Wednesday, May 27, 2015

The Challenge of Setting a Romance on a Ship

I'm taking a break from all things Scottish to share with you a post I did for USA Today which appears on their HEA blog today. Should you miss seeing it there, I thought to post it here.

I love the sea and the ships that sail upon it. I also love a good seafaring romance, too. Throw in a pirate or a privateer and I’m there. But I want it to be historically accurate. My newest novel, To Tame the Wind, is my second set (at least in part) on a schooner of the Georgian period involving a privateer hero. In doing the research for my stories, I have learned much about the challenge of setting a romance on a ship.

When I began, I had no idea where my adventure would take me.
First, I dove into pictures of ships and ship terminology of the period, pouring over my 4-inch thick Sailor’s Word Book and other resources until late at night. I studied diagrams of schooners and sail configurations until I was seeing them in my dreams. But I soon realized just having the vocabulary and the sail configurations was not enough.

I wanted to be able to describe a storm at sea as huge waves crashed onto the deck and to hear the sounds of guns blazing as they spit forth smoke lanced with crimson flames in a raging battle. I needed to hear the sails luffing, feel the wind on my face as the ship’s bow cut through the waves and experience the rolling deck. I wanted my readers to feel the deck moving beneath their figurative feet. And I wanted to get all the ship parts right while doing it.

In other words, I had to sail on an actual schooner of the period.

Which is what I did.

The schooner pictured above and to the right is the Californian, a reproduction of a topsail schooner that, fortunately for me, is berthed in San Diego where I live. (The paintings are by artist William Lowe, used here with his permission.) It’s the type of schooner Capt. Jean Nicholas Powell sails in Wind Raven, and his father, Captain Simon Powell sails in To Tame the Wind. And it is the ship I sailed on. Oh, yeah, I also got to hear its guns belching forth their shot.

In my half-day sail, I asked a hundred questions, quickly exhausting the knowledge of the docent aboard, at least as to the period in which my stories are set, the Georgian and Regency periods. However, I found a jewel in the gunner, who answered all my questions and was excited that I wanted to write a story that was historically accurate when it came to the ship. Seeing how serious I was, she offered to become my technical consultant. Of course, I accepted. In the process, we have become good friends. Wind Raven, my first seafaring romance, is dedicated to her and she is also recognized in the Acknowledgements for To Tame the Wind.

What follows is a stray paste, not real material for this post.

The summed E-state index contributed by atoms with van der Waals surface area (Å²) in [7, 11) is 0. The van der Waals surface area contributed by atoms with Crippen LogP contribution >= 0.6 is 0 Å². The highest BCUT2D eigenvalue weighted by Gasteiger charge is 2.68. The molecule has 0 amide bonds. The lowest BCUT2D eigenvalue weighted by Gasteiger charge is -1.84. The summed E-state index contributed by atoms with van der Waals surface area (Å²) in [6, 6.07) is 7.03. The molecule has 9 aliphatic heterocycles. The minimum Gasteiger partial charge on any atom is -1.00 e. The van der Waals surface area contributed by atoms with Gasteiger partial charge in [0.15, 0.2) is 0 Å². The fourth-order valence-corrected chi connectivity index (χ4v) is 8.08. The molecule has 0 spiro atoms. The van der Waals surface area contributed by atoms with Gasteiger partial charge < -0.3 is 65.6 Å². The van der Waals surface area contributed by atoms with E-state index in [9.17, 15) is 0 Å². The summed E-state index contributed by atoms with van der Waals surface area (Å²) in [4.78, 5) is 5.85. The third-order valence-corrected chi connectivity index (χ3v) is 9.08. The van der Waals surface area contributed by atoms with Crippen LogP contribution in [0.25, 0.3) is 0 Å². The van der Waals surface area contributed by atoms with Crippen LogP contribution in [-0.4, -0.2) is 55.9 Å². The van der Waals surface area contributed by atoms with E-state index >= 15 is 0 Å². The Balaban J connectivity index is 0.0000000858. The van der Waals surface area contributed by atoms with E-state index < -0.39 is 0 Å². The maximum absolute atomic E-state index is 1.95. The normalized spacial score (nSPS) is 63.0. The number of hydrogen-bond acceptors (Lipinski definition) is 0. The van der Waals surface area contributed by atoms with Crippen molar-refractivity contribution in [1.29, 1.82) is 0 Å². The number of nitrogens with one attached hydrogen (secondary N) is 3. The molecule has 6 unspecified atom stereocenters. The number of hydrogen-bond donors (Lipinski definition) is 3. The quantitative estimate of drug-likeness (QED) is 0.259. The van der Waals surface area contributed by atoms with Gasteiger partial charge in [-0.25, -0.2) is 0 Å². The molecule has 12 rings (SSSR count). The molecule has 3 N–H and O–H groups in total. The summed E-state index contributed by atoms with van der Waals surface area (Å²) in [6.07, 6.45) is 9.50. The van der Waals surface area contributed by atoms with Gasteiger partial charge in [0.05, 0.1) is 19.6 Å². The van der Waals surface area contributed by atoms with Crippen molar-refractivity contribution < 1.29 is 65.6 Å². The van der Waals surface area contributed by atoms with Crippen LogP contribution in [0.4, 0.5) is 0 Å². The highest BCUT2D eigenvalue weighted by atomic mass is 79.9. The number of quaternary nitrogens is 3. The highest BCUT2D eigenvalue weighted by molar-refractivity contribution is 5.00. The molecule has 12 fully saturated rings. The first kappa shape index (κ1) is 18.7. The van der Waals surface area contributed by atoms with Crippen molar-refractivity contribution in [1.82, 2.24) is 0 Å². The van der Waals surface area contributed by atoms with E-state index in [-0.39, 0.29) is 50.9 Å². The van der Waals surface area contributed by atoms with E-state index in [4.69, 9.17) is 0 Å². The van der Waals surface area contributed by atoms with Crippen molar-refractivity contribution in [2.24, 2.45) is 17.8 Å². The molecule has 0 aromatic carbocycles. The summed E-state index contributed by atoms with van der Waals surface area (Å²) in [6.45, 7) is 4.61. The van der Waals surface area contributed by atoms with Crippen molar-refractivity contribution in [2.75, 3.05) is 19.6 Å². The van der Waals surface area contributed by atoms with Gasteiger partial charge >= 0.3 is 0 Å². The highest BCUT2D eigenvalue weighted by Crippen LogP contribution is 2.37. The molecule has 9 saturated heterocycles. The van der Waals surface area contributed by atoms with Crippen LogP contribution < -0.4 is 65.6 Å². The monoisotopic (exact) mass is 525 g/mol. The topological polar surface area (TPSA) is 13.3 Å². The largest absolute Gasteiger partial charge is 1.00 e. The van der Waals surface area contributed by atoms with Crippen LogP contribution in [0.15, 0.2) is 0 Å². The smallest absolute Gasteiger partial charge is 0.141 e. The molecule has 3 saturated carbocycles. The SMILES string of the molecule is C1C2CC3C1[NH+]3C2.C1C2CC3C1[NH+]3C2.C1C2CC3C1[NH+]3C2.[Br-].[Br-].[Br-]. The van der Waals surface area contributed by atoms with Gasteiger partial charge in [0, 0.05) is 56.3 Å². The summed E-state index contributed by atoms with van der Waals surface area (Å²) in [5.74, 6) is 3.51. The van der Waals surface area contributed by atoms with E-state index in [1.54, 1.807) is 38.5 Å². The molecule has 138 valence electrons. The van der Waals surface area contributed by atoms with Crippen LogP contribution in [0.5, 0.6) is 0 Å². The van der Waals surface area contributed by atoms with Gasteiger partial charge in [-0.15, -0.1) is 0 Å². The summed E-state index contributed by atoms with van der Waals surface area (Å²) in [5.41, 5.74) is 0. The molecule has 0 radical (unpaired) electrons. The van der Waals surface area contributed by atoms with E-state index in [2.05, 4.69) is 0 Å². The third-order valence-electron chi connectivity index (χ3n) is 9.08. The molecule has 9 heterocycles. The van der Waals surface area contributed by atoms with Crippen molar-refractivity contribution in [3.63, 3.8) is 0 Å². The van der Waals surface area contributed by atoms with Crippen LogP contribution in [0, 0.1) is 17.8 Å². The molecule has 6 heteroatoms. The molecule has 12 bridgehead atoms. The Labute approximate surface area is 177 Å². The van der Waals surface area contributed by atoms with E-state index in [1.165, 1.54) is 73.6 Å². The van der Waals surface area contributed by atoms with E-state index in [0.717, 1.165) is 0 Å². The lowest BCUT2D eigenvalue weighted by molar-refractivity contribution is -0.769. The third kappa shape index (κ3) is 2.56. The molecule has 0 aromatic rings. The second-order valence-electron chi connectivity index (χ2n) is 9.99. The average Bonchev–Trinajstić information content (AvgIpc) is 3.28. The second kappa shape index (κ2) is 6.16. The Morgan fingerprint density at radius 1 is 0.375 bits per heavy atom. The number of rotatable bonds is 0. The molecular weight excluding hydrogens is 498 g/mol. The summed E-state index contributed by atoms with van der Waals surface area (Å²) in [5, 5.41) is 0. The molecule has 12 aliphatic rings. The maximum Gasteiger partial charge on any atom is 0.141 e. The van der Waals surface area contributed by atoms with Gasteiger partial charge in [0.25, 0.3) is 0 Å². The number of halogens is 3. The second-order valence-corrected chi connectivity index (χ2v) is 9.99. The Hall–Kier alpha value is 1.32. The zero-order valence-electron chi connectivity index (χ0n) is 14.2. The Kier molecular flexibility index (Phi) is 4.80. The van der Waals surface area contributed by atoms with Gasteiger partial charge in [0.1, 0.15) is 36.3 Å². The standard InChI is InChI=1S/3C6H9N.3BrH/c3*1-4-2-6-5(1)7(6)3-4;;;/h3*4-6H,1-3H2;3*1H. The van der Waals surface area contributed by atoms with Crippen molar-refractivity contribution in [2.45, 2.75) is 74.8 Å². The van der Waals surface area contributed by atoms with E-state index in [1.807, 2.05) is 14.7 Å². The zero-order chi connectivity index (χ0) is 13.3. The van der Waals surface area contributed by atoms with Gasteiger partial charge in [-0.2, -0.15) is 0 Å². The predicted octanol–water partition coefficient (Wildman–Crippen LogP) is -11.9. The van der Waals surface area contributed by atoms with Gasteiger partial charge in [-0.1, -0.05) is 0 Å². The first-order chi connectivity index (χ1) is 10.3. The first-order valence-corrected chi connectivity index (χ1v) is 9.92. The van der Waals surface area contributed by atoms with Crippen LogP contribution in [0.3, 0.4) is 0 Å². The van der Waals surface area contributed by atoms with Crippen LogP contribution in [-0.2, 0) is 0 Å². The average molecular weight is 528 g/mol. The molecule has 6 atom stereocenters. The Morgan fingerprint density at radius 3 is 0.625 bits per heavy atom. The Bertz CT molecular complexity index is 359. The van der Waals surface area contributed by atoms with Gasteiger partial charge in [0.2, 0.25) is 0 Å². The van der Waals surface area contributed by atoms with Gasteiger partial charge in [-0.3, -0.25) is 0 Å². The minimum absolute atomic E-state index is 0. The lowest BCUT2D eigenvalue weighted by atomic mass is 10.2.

My sail on the Californian and my many conversations with my new friend thereafter taught me many things my previous research did not. Even a simple question like whether the quarterdeck should be raised does not have a simple answer.

Some schooners were flush-decked, that is everything on the main deck is on one level, so that you could walk from the bow to the stern without going up or down any ladders—this despite the fact the ship had a “quarterdeck.” On the other hand, some schooners had a raised foredeck (keeps the water off the main deck) and a raised quarterdeck that did the same thing. The "break in the deck" would be aft of the last hatchway on the main deck. 

The helm might be on the quarterdeck, or it might be in cockpit or sunken area around the helm. The Californian has a small cockpit with the helm set down to "main deck" level, behind the quarterdeck. So to get from the bow to the stern, you walk up a small ladder to get to the quarterdeck, and then you walk down a small ladder to get into the cockpit.

See what I mean?

If you compound that many times over with every issue from windows in the captain’s cabin (side windows in larger schooners could be achieved with a raised overhead), to what the captain might read (it’s in Wind Raven), or where the first mate bunks when my heroine takes over his cabin, to the size of the crew, or how a fast schooner avoids the guns of a larger brig-sloop (it’s in To Tame the Wind), you begin to get a picture of the depth of research required to “get it right.”

And just so you know, there are no floors, doors, stairs, walls or ceilings on a ship. Instead, there are decks, cabin doors, ladders, companionways, bulkheads and overheads. Strictly speaking, ships have fixed guns not cannons, the latter being made to rotate up and down. And no ships prior to the late 19th century had crow’s nests; they had “tops” (some with railings going back to antiquity). In the case of schooners, they had crosstrees. 

Though much research was required to properly tell my seafaring love stories, I think it was worth it. One reviewer made me smile when she said of Wind Raven, “it had me feeling the spray of the ocean in my face, my hair and clothing plastered to my body, the chill of my blood when you know, just know that you’re time is up and you’re done for."

Yep, that was just what I was going for.
 Buy To Tame the Wind and Wind Raven on Amazon


  1. Loved the article, Regan. I would love to sail on an honest-to-God ship! Lucky you. Historical accuracy is one of the things I admire about your writing. Thanks again for the post.

    1. If you are ever in San Diego, Janice, we will do it together! And thanks for the encouragement. I do love the research and agree it adds to make the novel's foundation in truth secure.